And I had to remind myself to struggle. Struggle, and struggle hard. You’re underwater now, but you’ll fight your way to the surface, break through, and breathe. You don’t quite know how you’ll get there, but air will fill your lungs again. And it will feel empowering and awesome. Your wings will work, and you will fly. Your day was fine before your read those words, and saw that picture. You will find your equilibrium again.
More importantly, YOU ARE NOT PERFECT.
That seems so utterly counter-intuitive to write, but reminding myself that I am NOT perfect gives me permission to have emotional “wiggle-room”. I need reminding that I am indeed human, and I cannot be everything to everyone, or myself. I will NOT have it perfect, and I will NOT be perfect.
And after I flail heatedly and argue with myself internally, and the red-hot spark of anger has died away, I find myself on steadier ground. I realise and remember all the things that make me real and complete. I remember how much I add to the world, and how WORHTY I am.
I remember that I am a living, breathing, blessed, creative, thinking, real, loving, and present.
I am here, and I stand my own ground, worthy and beautiful. Not because of what I have, but just because I BREATHE, I LIVE, and I am a HUMAN-BEING.
Struggle is RIGHT. Without struggle, emotional or otherwise, my wings become weak, I forget how to scramble and fight, my heart would forget how to work. And I would never know gratitude. The love and joy of life that sets me alight.
Oh, let me cry hot tears of frustration! That my heart beats and works!
For it is in struggle that I remember all the things that are real and true to me, and how very lucky I am to have all that I have.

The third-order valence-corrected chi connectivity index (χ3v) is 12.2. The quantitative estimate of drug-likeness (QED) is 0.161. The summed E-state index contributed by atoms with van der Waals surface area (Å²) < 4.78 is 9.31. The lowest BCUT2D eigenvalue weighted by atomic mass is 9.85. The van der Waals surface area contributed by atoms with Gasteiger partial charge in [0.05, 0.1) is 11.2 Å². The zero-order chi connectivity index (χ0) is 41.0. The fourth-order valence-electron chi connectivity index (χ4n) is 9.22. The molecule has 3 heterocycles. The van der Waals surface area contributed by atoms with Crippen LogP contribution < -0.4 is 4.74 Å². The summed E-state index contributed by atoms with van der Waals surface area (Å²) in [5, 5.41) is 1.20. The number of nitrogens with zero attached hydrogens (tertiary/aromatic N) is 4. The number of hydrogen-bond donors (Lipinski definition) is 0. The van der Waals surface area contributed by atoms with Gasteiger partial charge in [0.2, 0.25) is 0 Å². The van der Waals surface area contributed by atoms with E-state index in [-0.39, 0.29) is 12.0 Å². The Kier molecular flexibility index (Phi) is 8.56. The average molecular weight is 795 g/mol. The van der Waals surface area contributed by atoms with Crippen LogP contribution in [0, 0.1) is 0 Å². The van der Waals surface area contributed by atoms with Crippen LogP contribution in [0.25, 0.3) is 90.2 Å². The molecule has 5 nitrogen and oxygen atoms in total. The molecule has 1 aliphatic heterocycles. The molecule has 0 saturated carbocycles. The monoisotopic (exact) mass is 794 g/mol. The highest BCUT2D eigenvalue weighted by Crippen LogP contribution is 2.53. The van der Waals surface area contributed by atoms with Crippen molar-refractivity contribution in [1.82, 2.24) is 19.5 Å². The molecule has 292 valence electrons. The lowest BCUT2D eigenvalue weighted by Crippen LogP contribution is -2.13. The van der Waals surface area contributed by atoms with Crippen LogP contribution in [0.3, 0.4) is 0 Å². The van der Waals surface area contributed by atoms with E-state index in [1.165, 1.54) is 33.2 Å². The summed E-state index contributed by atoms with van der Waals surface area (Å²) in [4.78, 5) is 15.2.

Imperfect set of experiences and tools that they are, they are mine, and they are perfectly beautiful. So shining with worth and merit, they are blinding.
And so am I.
It’s been one of those weeks where I have been kicked around. Arse-kicked. And not in the normal “teaching kicks my arse” kind of way. In a deeply personal way.
And it made me think about my own relationship with students, and how I endeavour to have the hard conversations with them.
This week, I had my worthiness as a musician put on the line. I was bumped off the accompanying roster, without word or explanation, and replaced by another accompanist. I am not driven by ego or pride, only excellence, so if it happens that there is someone else more suited to the job with a more correct skills set, then it is absolutely fine with me. And it turned out in the end that the swap made perfect sense.
But here’s what cut:
I was not spoken to. I was not told. I found out in the most uncomfortable way possible. This was a place where I was supposed to be playing for the Year 12s I have spent the year thus far nurturing and growing up into confident and expressive performers. Would I want to play for them? Of-fucking-COURSE I would. My heart’s connected! I love these students, I’ve watched 10 weeks of failure and rising, struggle and success. WHY WOULD I NOT WANT TO PLAY FOR THEM?